The circumstances were dire. The people spoke out evil words and hurtful actions against Moses and the Lord. Here we see two of the situations in which doubt can arise in a beleaguered heart (if you can remember these from last week). In the process of dealing with the fallout from the wailing Israelites, Moses collapsed before the Lord. He could not take one more word out of their deceived and ungrateful mouths.
The question “Did God really say?” did not pass Moses’ lips verbatim, but you can hear it alluded to all through his cry to God. “Did you really say, God, that you would help me? Did you really say I was your chosen servant? Did you really say you would take these people to the Promised Land? Did you really say you would provide for them? Did you really say there would be victory and joy and abundance? Did you really say all of this, God?”
Negative circumstances and hurtful words primed the pump for Satan’s best tactic to come into play. He had Moses questioning God about a myriad of things and remember that Hebrews 3 taught us that doubts arise because of sin’s deceitfulness. But Moses was a man who knew God and saw what He did. He did not fall for the same response as the Israelites, who wailed out loud at the entrance of their tents (11:10). They doubted God, but their doubts hardened their hearts against God. Moses doubted God, but cleared away the rubble by taking his doubts to God.
Elijah: Elijah had just experienced an incredible victory. He had faced off with 450 Baal prophets and won. His God came through for him, throwing fire down from heaven and incinerating the altar, the ground, and all the water around. After that powerful display, every bystander helped kill the prophets of Baal at Elijah’s command. Then Elijah climbed to the top of Mount Carmel and prayed seven times. As a result, rain clouds appeared on the horizon after years of drought. Not only that, but he was empowered by God to outrun Ahab’s chariot all the way to Jezreel (see 1 Kings 18).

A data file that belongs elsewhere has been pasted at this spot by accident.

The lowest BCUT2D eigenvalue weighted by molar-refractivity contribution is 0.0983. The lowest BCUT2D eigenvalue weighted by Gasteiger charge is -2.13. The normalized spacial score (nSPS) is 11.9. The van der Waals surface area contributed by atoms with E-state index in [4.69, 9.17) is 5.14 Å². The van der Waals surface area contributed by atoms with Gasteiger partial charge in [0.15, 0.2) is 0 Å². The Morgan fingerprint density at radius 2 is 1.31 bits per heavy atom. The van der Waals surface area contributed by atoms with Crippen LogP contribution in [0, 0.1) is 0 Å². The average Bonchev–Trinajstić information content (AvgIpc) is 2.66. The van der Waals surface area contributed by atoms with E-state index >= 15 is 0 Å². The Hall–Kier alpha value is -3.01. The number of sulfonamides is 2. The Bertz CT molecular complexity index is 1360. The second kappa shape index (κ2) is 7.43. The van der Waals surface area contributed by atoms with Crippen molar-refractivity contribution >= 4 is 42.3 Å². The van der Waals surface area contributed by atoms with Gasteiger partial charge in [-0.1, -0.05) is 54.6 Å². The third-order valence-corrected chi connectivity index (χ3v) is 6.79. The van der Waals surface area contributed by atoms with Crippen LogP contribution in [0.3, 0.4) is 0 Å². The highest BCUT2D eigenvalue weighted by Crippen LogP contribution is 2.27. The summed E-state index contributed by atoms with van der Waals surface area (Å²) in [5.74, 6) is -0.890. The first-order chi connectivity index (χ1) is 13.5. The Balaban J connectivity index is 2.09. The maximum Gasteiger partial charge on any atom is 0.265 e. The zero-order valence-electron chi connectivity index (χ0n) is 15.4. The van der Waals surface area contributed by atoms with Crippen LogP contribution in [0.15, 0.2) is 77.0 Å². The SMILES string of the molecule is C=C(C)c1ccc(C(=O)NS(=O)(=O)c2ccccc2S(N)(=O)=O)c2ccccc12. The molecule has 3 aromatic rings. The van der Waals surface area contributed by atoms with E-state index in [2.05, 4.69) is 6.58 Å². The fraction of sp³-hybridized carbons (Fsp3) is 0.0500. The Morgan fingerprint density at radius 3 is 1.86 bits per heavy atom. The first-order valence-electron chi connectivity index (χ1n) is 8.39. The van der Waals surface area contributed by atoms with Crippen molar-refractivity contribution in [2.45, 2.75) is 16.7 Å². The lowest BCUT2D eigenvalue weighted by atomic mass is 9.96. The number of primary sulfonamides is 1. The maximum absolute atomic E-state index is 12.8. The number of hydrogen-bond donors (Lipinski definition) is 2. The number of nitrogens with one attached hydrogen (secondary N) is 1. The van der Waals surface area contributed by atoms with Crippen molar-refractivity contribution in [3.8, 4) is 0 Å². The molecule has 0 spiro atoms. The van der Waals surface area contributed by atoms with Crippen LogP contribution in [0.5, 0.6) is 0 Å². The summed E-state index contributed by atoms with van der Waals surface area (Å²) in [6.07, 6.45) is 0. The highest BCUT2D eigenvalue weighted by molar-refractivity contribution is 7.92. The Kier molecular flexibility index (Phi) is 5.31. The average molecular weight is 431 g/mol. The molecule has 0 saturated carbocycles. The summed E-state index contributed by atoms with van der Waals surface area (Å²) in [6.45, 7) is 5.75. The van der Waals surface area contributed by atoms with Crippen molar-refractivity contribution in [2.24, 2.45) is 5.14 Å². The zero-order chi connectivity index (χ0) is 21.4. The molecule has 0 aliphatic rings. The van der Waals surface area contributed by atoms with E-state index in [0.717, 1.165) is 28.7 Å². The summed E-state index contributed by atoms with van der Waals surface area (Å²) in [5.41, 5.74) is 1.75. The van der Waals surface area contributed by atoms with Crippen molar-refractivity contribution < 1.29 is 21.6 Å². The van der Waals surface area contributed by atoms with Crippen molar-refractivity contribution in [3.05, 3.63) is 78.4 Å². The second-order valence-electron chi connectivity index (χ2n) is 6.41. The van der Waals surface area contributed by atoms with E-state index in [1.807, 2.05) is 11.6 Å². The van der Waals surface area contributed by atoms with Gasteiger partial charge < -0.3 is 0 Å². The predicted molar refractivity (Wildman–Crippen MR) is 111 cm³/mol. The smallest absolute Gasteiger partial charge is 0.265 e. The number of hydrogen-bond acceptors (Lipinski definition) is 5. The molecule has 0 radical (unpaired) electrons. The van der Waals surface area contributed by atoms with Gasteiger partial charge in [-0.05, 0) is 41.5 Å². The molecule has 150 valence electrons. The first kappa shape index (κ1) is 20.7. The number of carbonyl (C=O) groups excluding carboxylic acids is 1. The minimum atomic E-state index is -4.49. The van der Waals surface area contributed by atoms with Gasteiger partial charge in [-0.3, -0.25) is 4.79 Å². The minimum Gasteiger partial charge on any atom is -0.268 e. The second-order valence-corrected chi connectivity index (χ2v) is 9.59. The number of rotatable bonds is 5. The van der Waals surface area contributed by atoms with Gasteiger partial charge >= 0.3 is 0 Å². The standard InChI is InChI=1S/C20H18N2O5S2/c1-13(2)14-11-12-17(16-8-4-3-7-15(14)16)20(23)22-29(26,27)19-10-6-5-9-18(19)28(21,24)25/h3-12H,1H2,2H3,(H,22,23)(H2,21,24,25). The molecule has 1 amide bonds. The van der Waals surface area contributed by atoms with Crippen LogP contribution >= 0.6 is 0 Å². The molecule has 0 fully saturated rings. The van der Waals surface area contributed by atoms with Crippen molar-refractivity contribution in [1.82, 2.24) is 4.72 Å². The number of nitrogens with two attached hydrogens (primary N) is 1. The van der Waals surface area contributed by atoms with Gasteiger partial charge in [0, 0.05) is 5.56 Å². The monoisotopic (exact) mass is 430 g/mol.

Such supernatural workings. Such a mighty outpouring of God’s power. What an awesome privilege to participate with God in miracle after miracle. But that is when the spiritual attack came.
King Ahab told his wife, Jezebel, all that Elijah had done, including the slaughter of her Baal prophets. She promptly sent a message to Elijah with these words, “May the gods deal with me, be it ever so severely, if by this time tomorrow I do not make your life like that of one of them” (1 Kings 19:2). And that is when Elijah’s faith imploded.
He had faced 450 Baal prophets and the king’s anger, but one woman had the power to reduce him to a shaking earthquake of fear: “Elijah was afraid and ran for his life” (v 3a). When he arrived in Beersheba, he left his servant there and traveled by himself a whole day’s journey into the desert. He came to a broom tree, sat down under it and prayed that he could die (vv 3-4). “I have had enough, Lord,” he said. “Take my life; I am no better than my ancestors.” Weary with exhaustion and fear, he lay down and fell asleep.
Elijah is one of the most supernaturally-endowed men of the Old Testament. I cannot think of a greater faith-walker than this prophet. But after the mountain-top experience of Carmel, he sunk to an unprecedented low. One wife, one evil queen, one Baal-worshiping, threatening woman was all it took for Elijah to be so afraid of his circumstances that he felt death was more welcome than the pain of his life.